Over the past few weeks, we have been discussing the various chasuble patterns and styles available at Ecclesiastical Sewing. This next chasuble pattern is one that I refer to as the “New” Gothic Chasuble pattern. Now you will not find the word “New” as part of the online description of this pattern. The term “New” is our in-house name for the pattern because at one time it was the “New” Gothic Chasuble pattern created after our first Gothic pattern.
Confusing, right? Why have two Gothic Chasuble patterns you may be asking? Isn’t one Gothic Chasuble pattern enough? What is the difference between the two the justifies having an additional Chasuble style? Great questions! And hopefully, I can come up with the answers.
The Chasuble dates back in time to the days of the Romans. Over the centuries, it has changed shape and form countless times. The early forms of the chasuble were conical in shape while more recent styles include the Fiddle back in its countless variations. Just as clothing has subtle style differences, so too does the chasuble. And, different priests and pastors have different taste and style preferences with the church vestments they wear. And that makes for a simple answer. Sometimes simple is best.
At Ecclesiastical Sewing, we are pleased to offer an ever-growing line of Church Vestment Patterns. The above illustration is our traditional Gothic Chasuble with Y orphrey bands. The Chasuble pattern is graceful and falls in nice folds. The shoulder seamlines are slightly slanted, but not so much as to have the shoulder seams catch on wearer’s shoulders. The hemline falls at a nice angle to the center without being too long coming off the sleeves. This is a very traditional style of the chasuble.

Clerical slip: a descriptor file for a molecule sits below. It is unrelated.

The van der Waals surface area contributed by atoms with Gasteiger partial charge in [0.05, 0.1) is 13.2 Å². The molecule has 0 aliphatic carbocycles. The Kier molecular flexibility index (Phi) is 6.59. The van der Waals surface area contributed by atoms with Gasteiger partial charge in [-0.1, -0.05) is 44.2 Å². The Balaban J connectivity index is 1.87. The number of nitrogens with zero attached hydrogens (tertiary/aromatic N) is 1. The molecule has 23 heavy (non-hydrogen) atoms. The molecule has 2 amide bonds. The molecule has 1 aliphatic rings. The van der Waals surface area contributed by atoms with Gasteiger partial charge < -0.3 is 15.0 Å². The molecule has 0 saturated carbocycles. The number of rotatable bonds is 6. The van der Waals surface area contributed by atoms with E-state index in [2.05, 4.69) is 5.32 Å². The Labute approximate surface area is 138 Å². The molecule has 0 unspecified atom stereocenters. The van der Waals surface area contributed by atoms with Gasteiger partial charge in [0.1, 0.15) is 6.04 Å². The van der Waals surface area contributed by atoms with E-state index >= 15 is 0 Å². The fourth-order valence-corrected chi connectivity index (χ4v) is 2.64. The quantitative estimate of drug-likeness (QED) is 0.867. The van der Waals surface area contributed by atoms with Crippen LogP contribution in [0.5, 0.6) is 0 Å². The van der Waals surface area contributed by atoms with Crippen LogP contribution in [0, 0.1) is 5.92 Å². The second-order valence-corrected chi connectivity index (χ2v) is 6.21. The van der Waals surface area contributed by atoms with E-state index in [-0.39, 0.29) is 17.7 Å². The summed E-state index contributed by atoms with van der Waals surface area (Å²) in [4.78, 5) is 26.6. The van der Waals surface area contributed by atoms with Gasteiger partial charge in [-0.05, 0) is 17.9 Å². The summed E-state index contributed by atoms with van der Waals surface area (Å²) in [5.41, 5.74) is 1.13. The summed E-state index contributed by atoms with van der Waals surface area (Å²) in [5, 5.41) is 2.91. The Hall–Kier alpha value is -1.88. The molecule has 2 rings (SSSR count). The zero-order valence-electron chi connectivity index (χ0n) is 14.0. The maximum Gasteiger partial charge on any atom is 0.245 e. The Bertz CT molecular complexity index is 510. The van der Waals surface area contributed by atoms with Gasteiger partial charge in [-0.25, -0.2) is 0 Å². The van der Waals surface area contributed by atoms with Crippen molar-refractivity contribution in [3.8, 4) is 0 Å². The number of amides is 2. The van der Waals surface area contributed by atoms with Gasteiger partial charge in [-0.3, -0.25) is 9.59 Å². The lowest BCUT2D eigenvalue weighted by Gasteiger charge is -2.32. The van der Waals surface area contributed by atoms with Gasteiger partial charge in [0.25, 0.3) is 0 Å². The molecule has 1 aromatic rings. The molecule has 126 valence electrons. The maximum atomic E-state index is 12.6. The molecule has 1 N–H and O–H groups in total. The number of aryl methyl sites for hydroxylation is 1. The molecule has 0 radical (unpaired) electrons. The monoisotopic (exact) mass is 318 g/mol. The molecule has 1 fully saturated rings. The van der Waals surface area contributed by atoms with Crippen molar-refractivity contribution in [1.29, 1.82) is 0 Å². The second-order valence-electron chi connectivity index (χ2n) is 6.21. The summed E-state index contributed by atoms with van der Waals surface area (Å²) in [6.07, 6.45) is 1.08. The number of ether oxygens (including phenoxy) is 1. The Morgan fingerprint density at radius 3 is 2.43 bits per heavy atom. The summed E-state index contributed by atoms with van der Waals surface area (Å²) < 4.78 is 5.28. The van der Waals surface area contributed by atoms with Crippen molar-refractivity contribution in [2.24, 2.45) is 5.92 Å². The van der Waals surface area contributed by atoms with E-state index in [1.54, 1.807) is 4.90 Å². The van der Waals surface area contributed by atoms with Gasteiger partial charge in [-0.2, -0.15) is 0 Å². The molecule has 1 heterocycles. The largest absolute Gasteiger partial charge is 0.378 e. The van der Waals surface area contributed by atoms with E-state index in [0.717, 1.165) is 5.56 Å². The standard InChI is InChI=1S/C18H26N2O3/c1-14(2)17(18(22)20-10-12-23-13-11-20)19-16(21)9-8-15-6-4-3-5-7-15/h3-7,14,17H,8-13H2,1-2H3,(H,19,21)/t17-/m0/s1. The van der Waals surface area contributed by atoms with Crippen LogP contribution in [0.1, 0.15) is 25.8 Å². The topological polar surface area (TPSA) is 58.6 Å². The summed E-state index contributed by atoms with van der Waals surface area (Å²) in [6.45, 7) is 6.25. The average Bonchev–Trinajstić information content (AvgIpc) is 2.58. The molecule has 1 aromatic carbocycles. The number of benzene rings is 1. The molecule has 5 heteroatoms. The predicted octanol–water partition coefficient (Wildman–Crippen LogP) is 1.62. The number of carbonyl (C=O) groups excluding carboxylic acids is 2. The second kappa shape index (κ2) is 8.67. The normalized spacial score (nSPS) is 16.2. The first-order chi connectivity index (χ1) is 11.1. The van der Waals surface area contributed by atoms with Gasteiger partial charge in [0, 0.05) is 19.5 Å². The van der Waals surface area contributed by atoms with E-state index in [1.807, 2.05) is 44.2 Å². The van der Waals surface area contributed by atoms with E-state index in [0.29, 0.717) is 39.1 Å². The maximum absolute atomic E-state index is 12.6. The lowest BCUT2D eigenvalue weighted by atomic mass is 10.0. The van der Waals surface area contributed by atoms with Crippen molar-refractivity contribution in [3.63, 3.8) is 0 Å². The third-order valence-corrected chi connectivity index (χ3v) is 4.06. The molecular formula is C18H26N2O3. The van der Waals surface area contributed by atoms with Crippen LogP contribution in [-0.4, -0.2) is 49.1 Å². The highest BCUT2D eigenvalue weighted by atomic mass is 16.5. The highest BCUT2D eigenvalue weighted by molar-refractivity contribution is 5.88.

The Gothic Chasuble with the column orphrey band has shoulder seams that are different from the Y orphrey chasuble. They are considered “uneven” shoulder seams with the back seam being at a slightly different angle than the front. This allows for additional drape in the chasuble back and as the sleeves and hems hang, there is more fullness along the sides. The Gothic Chasuble with the Column Orphrey is also a longer chasuble with a 52 to 54-inch finished length. The width of this chasuble is around 54 to 56-inches, so it easily cuts on the fold of a 56 to 60-inch wide fabric.
The Gothic Chasuble Pattern with Column Orphrey is easy to make with a front and back pattern piece and neckline facing pieces. It can be made with or without the column orphrey band. The chasuble can also be made as a lined or unlined chasuble. The pattern works equally well with Silk Dupioni or Liturgical brocade fabrics as can be seen in the above photo.
So, you may be wondering which Gothic Chasuble pattern to select. My advice is to select the pattern with the orphrey bands that you prefer – either the column orphrey or Y orphrey bands and stick with that pattern. Over time, if you feel adventurous, then branch out and try another chasuble pattern style.
The Gothic Chasuble pattern with Column Orphrey Bands comes with basic sewing instructions intended for an experienced seamstress. More complete instructions will be available at a future date.
At Ecclesiastical Sewing, we are trying to recover and restore the lost art of vestment making by providing a wide range of chasuble patterns and styles to suit the needs of different church bodies.
Soli Deo Gloria
Please visit our website at www.ecclesiasticalsewing.com to see our complete line of church vestment patterns, liturgical brocade fabrics, embroidery designs and appliques, altar linens and church vestments. You may also contact us through the online webpage to inquire about custom orders or vestments.